Human interest and daily news were once in the same section until modern re-classification systems caused the news to split into different genres.
This was the research subject for Perry Parks, a researcher from Michigan State University. Park analyzed entries from 75 journalism textbooks, from 1894 to 2016, to study the historical changes of human interest writing.
Parks discovered that the difference between the two writing styles was created by a news switch at the turn of the 20th century that stressed a news connection between government and civic affairs.
Before then, between the late 19th century and the early 20th century, human interest stories were considered an important part of news publications. Writers often used emotion and description in articles to attract readers.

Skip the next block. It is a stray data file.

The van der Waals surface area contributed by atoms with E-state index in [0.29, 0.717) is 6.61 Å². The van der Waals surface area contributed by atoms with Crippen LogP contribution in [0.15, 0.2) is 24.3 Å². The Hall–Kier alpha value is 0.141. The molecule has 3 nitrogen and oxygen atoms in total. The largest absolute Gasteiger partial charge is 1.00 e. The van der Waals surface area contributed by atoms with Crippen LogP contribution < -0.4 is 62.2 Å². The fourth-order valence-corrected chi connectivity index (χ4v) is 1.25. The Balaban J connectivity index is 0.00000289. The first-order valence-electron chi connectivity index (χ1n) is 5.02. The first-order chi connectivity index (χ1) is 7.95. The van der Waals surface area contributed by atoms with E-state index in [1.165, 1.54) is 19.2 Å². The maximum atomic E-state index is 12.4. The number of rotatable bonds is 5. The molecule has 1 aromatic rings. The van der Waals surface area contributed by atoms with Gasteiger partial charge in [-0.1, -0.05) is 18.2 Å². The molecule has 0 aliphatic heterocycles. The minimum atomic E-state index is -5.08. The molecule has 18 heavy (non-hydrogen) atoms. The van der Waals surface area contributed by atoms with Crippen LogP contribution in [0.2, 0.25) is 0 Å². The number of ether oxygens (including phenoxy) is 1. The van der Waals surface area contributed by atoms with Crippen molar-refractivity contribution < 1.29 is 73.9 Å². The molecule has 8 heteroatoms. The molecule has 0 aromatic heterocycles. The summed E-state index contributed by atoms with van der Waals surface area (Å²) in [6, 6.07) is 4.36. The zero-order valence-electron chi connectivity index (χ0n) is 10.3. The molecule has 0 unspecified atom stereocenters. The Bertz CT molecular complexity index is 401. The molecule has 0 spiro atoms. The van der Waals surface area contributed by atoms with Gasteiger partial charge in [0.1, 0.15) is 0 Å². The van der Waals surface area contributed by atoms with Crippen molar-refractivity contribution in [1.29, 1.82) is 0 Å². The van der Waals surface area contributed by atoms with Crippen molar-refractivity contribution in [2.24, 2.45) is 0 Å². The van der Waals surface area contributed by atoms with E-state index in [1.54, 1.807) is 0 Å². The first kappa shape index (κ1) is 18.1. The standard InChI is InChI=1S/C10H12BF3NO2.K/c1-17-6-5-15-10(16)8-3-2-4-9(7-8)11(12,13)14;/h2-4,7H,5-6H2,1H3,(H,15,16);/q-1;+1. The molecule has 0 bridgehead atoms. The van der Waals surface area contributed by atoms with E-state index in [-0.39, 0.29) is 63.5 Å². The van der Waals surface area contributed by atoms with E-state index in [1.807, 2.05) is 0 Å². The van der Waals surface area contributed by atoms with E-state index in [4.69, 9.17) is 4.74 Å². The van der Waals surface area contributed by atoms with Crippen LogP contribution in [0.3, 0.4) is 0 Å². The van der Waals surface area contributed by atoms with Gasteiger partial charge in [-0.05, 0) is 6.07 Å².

At the turn of the century, news became industrialized to fit a new logical pattern of classification called newsworthiness. Human interest became a section for stories that did not fit into this pattern yet remained a topic of interest to readers.
Standards of objectivity were also introduced at this time to guide writers to remain neutral while reporting the facts.
Parks noted that while human interest stories continued to run, news professionals considered it less important than the “news.” Some writers showed concern that when the news style moved away from emotion, it would also distract the reader from becoming involved with important issues.
According to Parks, the ideals of newsworthiness and objectivity continued into the 21st-century textbooks. Parks notes that with the recent adaptation of data journalism, human interest stories will be emphasized even less in the coming years.
In conclusion, Parks wrote that he believes today’s journalists should not be bound to an old tradition of classification that was meant for a different time and place that no longer exists.
Parks, P. (2019). An unnatural split: how ‘human interest’ sucks the life from significant news. Media, Culture & Society, 41(8), 1228–1244. https://doi.org/10.1177/0163443718813498